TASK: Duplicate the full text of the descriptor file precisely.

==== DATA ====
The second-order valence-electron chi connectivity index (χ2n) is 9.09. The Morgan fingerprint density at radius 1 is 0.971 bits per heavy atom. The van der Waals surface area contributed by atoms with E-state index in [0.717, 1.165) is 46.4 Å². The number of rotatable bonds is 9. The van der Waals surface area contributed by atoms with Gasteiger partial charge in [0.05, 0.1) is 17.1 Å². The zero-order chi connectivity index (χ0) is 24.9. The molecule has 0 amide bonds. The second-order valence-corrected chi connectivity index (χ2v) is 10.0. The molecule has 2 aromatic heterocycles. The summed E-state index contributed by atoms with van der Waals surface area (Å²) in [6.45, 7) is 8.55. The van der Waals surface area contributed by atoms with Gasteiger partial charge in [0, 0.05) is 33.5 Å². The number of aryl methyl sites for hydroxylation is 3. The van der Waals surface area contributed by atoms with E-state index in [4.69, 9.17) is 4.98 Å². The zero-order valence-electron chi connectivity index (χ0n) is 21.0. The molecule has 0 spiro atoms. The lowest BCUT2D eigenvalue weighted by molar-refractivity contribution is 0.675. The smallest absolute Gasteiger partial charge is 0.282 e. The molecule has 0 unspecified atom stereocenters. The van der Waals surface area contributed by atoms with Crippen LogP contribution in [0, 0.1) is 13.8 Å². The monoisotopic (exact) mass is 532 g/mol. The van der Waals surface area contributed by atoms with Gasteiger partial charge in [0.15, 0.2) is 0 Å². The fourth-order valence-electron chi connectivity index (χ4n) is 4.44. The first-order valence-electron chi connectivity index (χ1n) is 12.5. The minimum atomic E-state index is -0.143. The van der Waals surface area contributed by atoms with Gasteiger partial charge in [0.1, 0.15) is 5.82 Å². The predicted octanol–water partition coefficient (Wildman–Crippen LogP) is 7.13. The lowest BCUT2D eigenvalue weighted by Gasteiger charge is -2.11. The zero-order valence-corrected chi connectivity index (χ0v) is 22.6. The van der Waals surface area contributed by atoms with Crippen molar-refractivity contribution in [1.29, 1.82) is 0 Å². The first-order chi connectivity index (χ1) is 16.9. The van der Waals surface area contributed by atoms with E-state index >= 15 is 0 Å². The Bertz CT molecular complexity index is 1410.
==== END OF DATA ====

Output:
The second-order valence-electron chi connectivity index (χ2n) is 9.09. The Morgan fingerprint density at radius 1 is 0.971 bits per heavy atom. The van der Waals surface area contributed by atoms with E-state index in [0.717, 1.165) is 46.4 Å². The number of rotatable bonds is 9. The van der Waals surface area contributed by atoms with Gasteiger partial charge in [0.05, 0.1) is 17.1 Å². The zero-order chi connectivity index (χ0) is 24.9. The molecule has 0 amide bonds. The second-order valence-corrected chi connectivity index (χ2v) is 10.0. The molecule has 2 aromatic heterocycles. The summed E-state index contributed by atoms with van der Waals surface area (Å²) in [6.45, 7) is 8.55. The van der Waals surface area contributed by atoms with Gasteiger partial charge in [0, 0.05) is 33.5 Å². The number of aryl methyl sites for hydroxylation is 3. The van der Waals surface area contributed by atoms with E-state index in [4.69, 9.17) is 4.98 Å². The zero-order valence-electron chi connectivity index (χ0n) is 21.0. The molecule has 0 spiro atoms. The lowest BCUT2D eigenvalue weighted by molar-refractivity contribution is 0.675. The smallest absolute Gasteiger partial charge is 0.282 e. The molecule has 0 unspecified atom stereocenters. The van der Waals surface area contributed by atoms with Crippen LogP contribution in [0, 0.1) is 13.8 Å². The monoisotopic (exact) mass is 532 g/mol. The van der Waals surface area contributed by atoms with Gasteiger partial charge in [0.15, 0.2) is 0 Å². The fourth-order valence-electron chi connectivity index (χ4n) is 4.44. The first-order valence-electron chi connectivity index (χ1n) is 12.5. The minimum atomic E-state index is -0.143. The van der Waals surface area contributed by atoms with Gasteiger partial charge in [0.1, 0.15) is 5.82 Å². The predicted octanol–water partition coefficient (Wildman–Crippen LogP) is 7.13. The lowest BCUT2D eigenvalue weighted by Gasteiger charge is -2.11. The zero-order valence-corrected chi connectivity index (χ0v) is 22.6. The van der Waals surface area contributed by atoms with Crippen molar-refractivity contribution in [1.29, 1.82) is 0 Å². The first-order chi connectivity index (χ1) is 16.9. The van der Waals surface area contributed by atoms with E-state index >= 15 is 0 Å². The Bertz CT molecular complexity index is 1410.